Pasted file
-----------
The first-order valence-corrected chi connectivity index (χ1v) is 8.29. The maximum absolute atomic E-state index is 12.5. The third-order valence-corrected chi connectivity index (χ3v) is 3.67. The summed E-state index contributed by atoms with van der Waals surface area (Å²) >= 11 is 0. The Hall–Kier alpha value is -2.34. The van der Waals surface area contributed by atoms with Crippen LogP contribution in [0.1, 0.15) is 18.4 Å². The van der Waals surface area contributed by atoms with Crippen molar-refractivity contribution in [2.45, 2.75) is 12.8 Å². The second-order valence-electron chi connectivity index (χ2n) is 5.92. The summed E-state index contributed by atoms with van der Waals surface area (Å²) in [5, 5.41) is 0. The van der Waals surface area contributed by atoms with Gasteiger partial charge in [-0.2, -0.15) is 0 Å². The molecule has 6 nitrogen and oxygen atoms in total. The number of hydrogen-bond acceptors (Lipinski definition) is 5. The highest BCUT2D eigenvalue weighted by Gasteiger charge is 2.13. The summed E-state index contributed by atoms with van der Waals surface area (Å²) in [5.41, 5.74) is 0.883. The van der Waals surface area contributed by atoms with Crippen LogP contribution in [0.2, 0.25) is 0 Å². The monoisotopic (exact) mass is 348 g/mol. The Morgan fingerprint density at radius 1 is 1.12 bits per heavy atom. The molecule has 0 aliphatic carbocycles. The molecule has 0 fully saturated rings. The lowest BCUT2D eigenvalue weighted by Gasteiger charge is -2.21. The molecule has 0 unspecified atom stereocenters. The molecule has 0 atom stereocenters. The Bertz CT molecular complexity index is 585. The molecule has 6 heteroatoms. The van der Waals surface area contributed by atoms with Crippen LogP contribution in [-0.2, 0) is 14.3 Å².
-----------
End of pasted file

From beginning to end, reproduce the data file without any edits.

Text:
The first-order valence-corrected chi connectivity index (χ1v) is 8.29. The maximum absolute atomic E-state index is 12.5. The third-order valence-corrected chi connectivity index (χ3v) is 3.67. The summed E-state index contributed by atoms with van der Waals surface area (Å²) >= 11 is 0. The Hall–Kier alpha value is -2.34. The van der Waals surface area contributed by atoms with Crippen LogP contribution in [0.1, 0.15) is 18.4 Å². The van der Waals surface area contributed by atoms with Crippen molar-refractivity contribution in [2.45, 2.75) is 12.8 Å². The second-order valence-electron chi connectivity index (χ2n) is 5.92. The summed E-state index contributed by atoms with van der Waals surface area (Å²) in [5, 5.41) is 0. The van der Waals surface area contributed by atoms with Gasteiger partial charge in [-0.2, -0.15) is 0 Å². The molecule has 6 nitrogen and oxygen atoms in total. The number of hydrogen-bond acceptors (Lipinski definition) is 5. The highest BCUT2D eigenvalue weighted by Gasteiger charge is 2.13. The summed E-state index contributed by atoms with van der Waals surface area (Å²) in [5.41, 5.74) is 0.883. The van der Waals surface area contributed by atoms with Crippen LogP contribution in [0.2, 0.25) is 0 Å². The monoisotopic (exact) mass is 348 g/mol. The Morgan fingerprint density at radius 1 is 1.12 bits per heavy atom. The molecule has 0 aliphatic carbocycles. The molecule has 0 fully saturated rings. The lowest BCUT2D eigenvalue weighted by Gasteiger charge is -2.21. The molecule has 0 unspecified atom stereocenters. The molecule has 0 atom stereocenters. The Bertz CT molecular complexity index is 585. The molecule has 6 heteroatoms. The van der Waals surface area contributed by atoms with Crippen LogP contribution in [-0.2, 0) is 14.3 Å².